It certainly helps if you keep a game book. When I first started shooting, I didn’t record every outing I went on in a journal - a failing I now regret. I can still remember my first-ever pigeon like it was yesterday but most of the details are lost in the mists of time. Which is a pity.
Keeping a diary of events the highs and lows - allows us, from time to time, to review all the important aspects of a day’s shooting. This in turn, enables us to improve elements of our own performance and to refine aspects of the days when we have the ability to exert the necessary influence to do so. The principal focus of a day’s shooting is, naturally, the shooting itself. We can consider this in terms of our own contribution to the day, the team’s performance as a whole and then address the quality of the sport on offer.
In relation to our own performance, there may be purple patches, where everything within a considerable radius just folds up in fine plate glass window style and plummets to the sward below to await collection.
There may also have been drives where the proverbial barn door could have swanned past with no particular urgency and never had a moment’s concern while doing so.
What was the difference? Was it the same gun, the same cartridges or even the same coat? What was your footing like? Were you on plough? On grass? Or stood on a pallet beside a roaring torrent at the bottom of one of those famous Welsh valleys?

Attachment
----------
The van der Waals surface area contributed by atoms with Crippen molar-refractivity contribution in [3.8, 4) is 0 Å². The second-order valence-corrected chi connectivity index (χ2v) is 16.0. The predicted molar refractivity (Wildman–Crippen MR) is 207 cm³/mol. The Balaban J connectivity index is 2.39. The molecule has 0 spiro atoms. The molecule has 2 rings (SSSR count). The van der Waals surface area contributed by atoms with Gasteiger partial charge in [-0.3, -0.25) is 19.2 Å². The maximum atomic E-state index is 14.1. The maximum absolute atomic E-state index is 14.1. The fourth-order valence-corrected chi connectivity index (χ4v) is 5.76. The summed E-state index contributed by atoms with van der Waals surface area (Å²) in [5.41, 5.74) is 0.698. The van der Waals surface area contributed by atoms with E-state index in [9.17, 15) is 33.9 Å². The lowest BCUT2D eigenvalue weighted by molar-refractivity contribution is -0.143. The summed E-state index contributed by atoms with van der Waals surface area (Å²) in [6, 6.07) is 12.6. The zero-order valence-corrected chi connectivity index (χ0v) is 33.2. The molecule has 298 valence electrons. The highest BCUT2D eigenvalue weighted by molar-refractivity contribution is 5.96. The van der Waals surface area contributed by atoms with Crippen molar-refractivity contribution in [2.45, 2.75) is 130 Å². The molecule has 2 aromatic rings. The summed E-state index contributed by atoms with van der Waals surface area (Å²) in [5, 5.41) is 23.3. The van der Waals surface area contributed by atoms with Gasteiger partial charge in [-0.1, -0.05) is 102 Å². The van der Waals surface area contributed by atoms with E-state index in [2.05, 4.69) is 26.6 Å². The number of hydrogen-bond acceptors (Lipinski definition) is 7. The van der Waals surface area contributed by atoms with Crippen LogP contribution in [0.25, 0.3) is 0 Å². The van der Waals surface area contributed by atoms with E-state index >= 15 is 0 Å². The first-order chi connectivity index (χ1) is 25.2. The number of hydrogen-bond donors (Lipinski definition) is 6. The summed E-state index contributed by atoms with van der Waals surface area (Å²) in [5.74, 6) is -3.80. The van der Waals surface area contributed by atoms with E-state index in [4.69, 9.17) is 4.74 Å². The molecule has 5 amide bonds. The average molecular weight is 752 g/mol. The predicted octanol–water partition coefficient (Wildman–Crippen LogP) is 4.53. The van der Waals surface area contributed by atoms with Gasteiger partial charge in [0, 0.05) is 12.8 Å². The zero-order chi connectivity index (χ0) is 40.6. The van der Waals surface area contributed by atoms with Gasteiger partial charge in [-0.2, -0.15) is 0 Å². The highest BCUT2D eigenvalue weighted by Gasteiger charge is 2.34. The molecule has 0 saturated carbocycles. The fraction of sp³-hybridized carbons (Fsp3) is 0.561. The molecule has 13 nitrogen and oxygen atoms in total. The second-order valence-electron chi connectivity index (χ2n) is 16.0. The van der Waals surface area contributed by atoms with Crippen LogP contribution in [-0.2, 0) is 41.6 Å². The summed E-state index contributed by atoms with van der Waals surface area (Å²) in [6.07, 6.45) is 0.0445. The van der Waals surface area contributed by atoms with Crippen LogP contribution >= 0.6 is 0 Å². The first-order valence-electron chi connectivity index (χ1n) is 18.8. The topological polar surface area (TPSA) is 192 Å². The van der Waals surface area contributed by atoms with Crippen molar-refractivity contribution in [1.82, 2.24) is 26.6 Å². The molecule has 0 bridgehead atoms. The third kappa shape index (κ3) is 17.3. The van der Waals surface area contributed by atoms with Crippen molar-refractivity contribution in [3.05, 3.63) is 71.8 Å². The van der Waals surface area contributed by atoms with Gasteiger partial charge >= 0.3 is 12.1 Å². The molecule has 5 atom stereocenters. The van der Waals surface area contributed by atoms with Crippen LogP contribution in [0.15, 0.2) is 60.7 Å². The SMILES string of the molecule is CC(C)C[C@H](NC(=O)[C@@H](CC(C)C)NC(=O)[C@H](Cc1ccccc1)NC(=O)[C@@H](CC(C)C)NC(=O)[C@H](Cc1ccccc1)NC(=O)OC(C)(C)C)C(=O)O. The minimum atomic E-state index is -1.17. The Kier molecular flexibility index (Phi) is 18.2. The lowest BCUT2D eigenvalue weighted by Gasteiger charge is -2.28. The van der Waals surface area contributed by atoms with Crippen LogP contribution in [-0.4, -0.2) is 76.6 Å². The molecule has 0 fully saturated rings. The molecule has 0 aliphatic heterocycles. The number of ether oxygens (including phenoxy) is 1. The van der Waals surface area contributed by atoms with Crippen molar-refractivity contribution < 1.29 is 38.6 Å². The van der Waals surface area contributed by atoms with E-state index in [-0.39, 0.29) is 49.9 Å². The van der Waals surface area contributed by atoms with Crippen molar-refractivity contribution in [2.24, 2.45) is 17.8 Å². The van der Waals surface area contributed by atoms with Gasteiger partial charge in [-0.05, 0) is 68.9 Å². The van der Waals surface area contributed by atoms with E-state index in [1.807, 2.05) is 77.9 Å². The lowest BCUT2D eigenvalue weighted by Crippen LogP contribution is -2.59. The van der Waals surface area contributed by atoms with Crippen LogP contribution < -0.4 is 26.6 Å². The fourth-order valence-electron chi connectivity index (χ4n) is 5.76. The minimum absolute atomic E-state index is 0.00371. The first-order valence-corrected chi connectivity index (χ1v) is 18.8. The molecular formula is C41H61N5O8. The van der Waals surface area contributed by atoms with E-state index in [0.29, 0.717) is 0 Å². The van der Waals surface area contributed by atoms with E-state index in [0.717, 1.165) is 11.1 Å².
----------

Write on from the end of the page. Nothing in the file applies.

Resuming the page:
Were there trees? In the distance or all about you? Did you have a lot of time to watch the birds as they approached or were you snapping them as the flitted through the upper reaches of the wood in which you were planted?
All of these things, and more besides - like exactly how much of that delicious red infuriator was consumed the previous evening, if we are completely honest - will have an impact on your shooting and if you want to get better at it these are the issues that must be addressed. Make a note of the best moments of the day, and the worst. Take the notes with you to a trusted instructor over the next few months and work on those aspects of your shooting that have let you down.
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